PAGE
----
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Workers’ Compensation Insurance: What Is It and Who Needs It?

In the last of our blogs about all the different types of insurance that affect commercial contractors and their owner/developer clients, we’ll take a look at workers’ compensation insurance. From an historic point of few, workers’ comp was developed in the early 20th century to protect businesses from being sued by injured workers, and doing the right thing by injured workers and their families. Today, modern workers’ compensation laws provide fairly comprehensive and specific benefits to workers who suffer workplace injury or illness. Benefits include medical expenses, death benefits, lost wages, and vocational rehabilitation. On the face of it, that sounds simple enough, but from this point on, workers’ comp gets much more complicated.
Workers’ Compensation Differs From State to State, and Employee to Employee
Workers’ compensation coverage is state-mandated by statutes, so it varies from state to state. Therefore, a national company has different coverage and policies in each state where it does business. Workers’ comp insurance rates are set based on occupational risk, and as you can imagine, the construction trades are at higher risk for jobsite injuries than most other types of businesses. Just to make things more complicated, each employee, based on the risk factor of their job, is classified and assigned a risk rating. For example, administrative support personnel for a construction company who work in an office environment are rated at less risk than workers who spend most of their time at jobsites. Only an insurance agent experienced in workers’ comp law in your state can help you figure this all out.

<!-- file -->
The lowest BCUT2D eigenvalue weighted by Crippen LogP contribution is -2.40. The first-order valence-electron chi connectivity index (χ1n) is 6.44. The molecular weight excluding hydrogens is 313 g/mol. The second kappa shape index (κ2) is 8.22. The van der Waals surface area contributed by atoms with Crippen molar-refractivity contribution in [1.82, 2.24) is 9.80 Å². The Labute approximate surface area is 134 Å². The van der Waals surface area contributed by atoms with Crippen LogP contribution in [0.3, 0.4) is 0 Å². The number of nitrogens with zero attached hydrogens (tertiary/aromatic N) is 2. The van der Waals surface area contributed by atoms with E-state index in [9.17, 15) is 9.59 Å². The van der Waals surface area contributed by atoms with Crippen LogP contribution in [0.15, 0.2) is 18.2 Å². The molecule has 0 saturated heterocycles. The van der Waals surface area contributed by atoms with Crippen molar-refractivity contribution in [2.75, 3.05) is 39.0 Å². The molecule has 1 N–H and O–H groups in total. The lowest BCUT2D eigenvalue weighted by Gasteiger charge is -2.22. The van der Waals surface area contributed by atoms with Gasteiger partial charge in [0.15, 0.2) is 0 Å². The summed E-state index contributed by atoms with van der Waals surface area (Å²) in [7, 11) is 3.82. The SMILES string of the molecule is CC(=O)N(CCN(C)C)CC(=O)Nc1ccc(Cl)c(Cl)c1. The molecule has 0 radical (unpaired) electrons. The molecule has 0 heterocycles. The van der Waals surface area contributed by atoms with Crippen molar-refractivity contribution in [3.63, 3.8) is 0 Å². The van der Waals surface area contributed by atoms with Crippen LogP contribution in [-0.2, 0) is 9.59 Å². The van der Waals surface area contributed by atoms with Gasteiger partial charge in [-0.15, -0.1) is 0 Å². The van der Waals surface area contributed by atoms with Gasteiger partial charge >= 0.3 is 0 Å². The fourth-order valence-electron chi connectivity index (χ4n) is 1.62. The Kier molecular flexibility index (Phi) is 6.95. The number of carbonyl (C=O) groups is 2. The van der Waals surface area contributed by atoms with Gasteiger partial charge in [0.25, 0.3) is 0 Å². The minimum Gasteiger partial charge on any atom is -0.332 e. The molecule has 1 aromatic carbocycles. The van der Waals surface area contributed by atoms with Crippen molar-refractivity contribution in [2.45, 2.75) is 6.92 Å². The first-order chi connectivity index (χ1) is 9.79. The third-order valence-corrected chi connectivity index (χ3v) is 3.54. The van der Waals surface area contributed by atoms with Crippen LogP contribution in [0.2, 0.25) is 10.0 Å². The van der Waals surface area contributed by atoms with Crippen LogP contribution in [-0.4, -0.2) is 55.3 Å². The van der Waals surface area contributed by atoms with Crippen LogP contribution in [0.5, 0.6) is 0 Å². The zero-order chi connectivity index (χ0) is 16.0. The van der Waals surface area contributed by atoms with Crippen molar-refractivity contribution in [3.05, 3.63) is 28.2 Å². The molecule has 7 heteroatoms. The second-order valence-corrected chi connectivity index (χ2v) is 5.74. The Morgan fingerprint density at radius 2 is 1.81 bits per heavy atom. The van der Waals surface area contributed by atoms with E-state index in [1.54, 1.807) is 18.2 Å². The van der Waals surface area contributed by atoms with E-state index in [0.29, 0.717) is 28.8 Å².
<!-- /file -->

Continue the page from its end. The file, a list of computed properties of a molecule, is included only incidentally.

Workers’ compensation insurance is a significant cost to companies; therefore incentives exist to have a safety program in place to prevent work-related injuries. Over time, companies earn what is called a loss ratio (injuries/losses divided by premiums). Come renewal time, a loss ratio under 50% gives a company strong negotiating leverage to lower premiums with the insurer.
Workers’ Compensation Law in Florida
Florida law requires an employer in the construction industry who employs one or more part or full-time employees to obtain workers’ compensation coverage. Sole proprietors, partners, members of a limited liability company (LLC) who own at least 10% of the business, and corporate officers are considered employees. Corporate officers, and members of an LLC who own at least 10% of the business, may elect to exempt themselves from the coverage requirements.
A construction industry contractor, who sub-contracts all or part of their work, must obtain proof of workers’ compensation coverage or a Certificate of Election to be exempt from all sub-contractors, prior to work being done. If the sub-contractor is not covered or exempt, for purposes of workers’ compensation coverage, the sub-contractor’s employees shall become the employees of the contractor. The general contractor’s responsibility is to pay workers’ compensation benefits to the sub-contractor and its employees.
An employer in the non-construction industry who employs four or more part or full-time employees must obtain workers’ compensation coverage. Corporate officers and members of an LLC who own at least 10% of the business are considered employees, unless they elect to exempt themselves from the coverage requirements. Sole proprietors and partners in the non-construction industry are not considered to be employees unless they elect to be employees.
Failure to carry workers’ compensation insurance or otherwise meet the state’s regulations in this regard can leave an employer exposed not only to paying these benefits out of pocket, but also to paying penalties levied by the state.
GSD Contracting’s Exceptional Safety Record is an Advantage For Our Clients
When bidding for a contract, general contractors have to cover their overhead or cost of doing business. Workers’ comp insurance is one of those costs. Because of the safety program we’ve had in place for years, we’ve earned an exceptionally low loss ratio that, in turn, makes our workers’ comp rates lower than most commercial contractors. That’s a savings we can pass on when bidding on your contract. Contact us at 954-961-4222 or online if you’d like to know more about workers’ comp and our track record.